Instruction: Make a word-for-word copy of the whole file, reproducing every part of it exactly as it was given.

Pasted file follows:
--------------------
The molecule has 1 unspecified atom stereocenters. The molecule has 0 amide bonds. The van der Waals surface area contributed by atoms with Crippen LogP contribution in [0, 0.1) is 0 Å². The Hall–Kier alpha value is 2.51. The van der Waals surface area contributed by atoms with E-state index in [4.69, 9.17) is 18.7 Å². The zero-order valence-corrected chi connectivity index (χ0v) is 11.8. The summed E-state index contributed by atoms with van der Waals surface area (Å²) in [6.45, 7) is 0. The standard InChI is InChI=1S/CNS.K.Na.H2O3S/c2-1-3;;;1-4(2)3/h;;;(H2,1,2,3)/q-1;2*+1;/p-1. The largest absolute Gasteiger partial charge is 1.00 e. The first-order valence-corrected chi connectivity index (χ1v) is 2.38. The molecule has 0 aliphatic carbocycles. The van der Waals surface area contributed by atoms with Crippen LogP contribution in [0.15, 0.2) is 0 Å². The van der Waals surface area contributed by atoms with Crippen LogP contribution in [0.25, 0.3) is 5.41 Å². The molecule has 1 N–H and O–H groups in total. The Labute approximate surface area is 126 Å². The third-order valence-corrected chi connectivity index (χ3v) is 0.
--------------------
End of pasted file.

The molecule has 1 unspecified atom stereocenters. The molecule has 0 amide bonds. The van der Waals surface area contributed by atoms with Crippen LogP contribution in [0, 0.1) is 0 Å². The Hall–Kier alpha value is 2.51. The van der Waals surface area contributed by atoms with E-state index in [4.69, 9.17) is 18.7 Å². The zero-order valence-corrected chi connectivity index (χ0v) is 11.8. The summed E-state index contributed by atoms with van der Waals surface area (Å²) in [6.45, 7) is 0. The standard InChI is InChI=1S/CNS.K.Na.H2O3S/c2-1-3;;;1-4(2)3/h;;;(H2,1,2,3)/q-1;2*+1;/p-1. The largest absolute Gasteiger partial charge is 1.00 e. The first-order valence-corrected chi connectivity index (χ1v) is 2.38. The molecule has 0 aliphatic carbocycles. The van der Waals surface area contributed by atoms with Crippen LogP contribution in [0.15, 0.2) is 0 Å². The van der Waals surface area contributed by atoms with Crippen LogP contribution in [0.25, 0.3) is 5.41 Å². The molecule has 1 N–H and O–H groups in total. The Labute approximate surface area is 126 Å². The third-order valence-corrected chi connectivity index (χ3v) is 0.